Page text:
Train bombing suspect making strong recovery

SUICIDAL BOMBER?:There is speculation the man might have rigged a mechanism using acid in the pipe bomb so that it would self-detonate later

By Jason Pan  /  Staff reporter

Mon, Jul 11, 2016 - Page 3

Doctors yesterday said that Lin Ying-chang (林英昌), the man suspected of detonating a homemade pipe bomb on a commuter train in Taipei on Thursday, has made a strong recovery after regaining consciousness on Saturday, and should be able to talk soon, with police investigators scheduled to question him today.

“The patient continued to improve, and he is now in a stable condition,” Taipei Medical University Hospital deputy superintendent Huang Tsung-jen (黃聰仁) said.

“He was treated for second and third-degree burns on both hands, and still requires a ventilator. However, we expect to be able to remove the intubation so he can talk to police on Monday,” Huang added.

Medical staff said Lin can hear and has opened his eyes, but mainly stares at the ceiling without speaking.

As Lin is the main suspect in the bombing, authorities have assigned a police team to his ward to watch him around the clock.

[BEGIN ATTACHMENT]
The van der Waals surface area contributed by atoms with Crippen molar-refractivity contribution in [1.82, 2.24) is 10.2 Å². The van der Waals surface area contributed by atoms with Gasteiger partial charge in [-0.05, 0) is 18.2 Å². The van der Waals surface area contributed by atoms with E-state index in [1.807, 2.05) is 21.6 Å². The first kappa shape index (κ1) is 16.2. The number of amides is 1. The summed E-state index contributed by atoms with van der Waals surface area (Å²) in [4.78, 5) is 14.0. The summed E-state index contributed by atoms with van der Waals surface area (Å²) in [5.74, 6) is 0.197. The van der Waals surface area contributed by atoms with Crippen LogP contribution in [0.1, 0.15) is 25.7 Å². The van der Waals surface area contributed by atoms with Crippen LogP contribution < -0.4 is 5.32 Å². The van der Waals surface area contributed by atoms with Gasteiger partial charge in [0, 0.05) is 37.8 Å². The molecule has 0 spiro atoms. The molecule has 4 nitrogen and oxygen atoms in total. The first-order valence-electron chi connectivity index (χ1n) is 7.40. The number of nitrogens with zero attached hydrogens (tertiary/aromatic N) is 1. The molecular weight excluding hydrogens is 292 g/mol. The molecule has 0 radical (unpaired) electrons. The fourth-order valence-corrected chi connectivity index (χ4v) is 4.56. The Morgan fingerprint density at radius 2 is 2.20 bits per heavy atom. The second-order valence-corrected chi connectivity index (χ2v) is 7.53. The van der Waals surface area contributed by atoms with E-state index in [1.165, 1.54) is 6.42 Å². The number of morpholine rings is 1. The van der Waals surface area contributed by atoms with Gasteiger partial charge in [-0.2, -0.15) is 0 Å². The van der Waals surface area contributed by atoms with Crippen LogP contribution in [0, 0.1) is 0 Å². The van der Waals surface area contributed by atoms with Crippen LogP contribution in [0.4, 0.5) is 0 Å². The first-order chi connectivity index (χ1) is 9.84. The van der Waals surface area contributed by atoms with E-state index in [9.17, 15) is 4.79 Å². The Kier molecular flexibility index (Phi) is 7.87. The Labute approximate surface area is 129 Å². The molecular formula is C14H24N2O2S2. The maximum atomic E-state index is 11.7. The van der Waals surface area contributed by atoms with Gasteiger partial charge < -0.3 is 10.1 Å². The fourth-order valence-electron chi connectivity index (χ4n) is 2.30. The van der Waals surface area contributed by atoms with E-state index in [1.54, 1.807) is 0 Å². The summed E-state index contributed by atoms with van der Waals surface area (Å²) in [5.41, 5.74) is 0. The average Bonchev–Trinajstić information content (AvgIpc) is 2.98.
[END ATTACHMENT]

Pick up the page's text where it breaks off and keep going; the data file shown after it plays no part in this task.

Officials from the Criminal Investigation Bureau (CIB) said that they have completed evidence-gathering and analysis, and they only needed to question Lin and take his statement before moving on to the next phase of judicial proceedings.

CIB investigators want to talk to Lin regarding his motives and other details of the case, and to clarify a number of questions.

Among the most important questions for investigators is whether Lin intended to commit suicide, or was trying to blow up the train carriage and kill other passengers, and also whether the homemade bomb exploded prematurely.

There is speculation that Lin might have rigged a mechanism using acid in the pipe bomb so that it would self-detonate later on, as the commuter train was to make scheduled stops on its way to Keelung.

Investigators also plan to question Lin on whether he had intended to make a second bomb, packed with shrapnel.

That suspicion arose due to materials found in Lin’s van, which he abandoned in Nantou County’s Wushe (霧社). The police located the vehicle on Friday.

CIB officers said they recovered tools, duct tape, a metal pipe, detonating fuse, sharp metal pieces made from cutting up steel chopsticks and other materials, which they said was sufficient to make a second bomb.

Investigators also found a bottle of paraquat, a liquid pesticide used by farmers as a weed killer, but potent enough to kill a person, which led investigators to suspect Lin had planned to kill himself.

Investigators said that Lin might have wanted to commit suicide after suffering from tonsil cancer and mental illness, and that he had left a suicide note in the van asking his family to pay off his credit card debts and to arrange his funeral.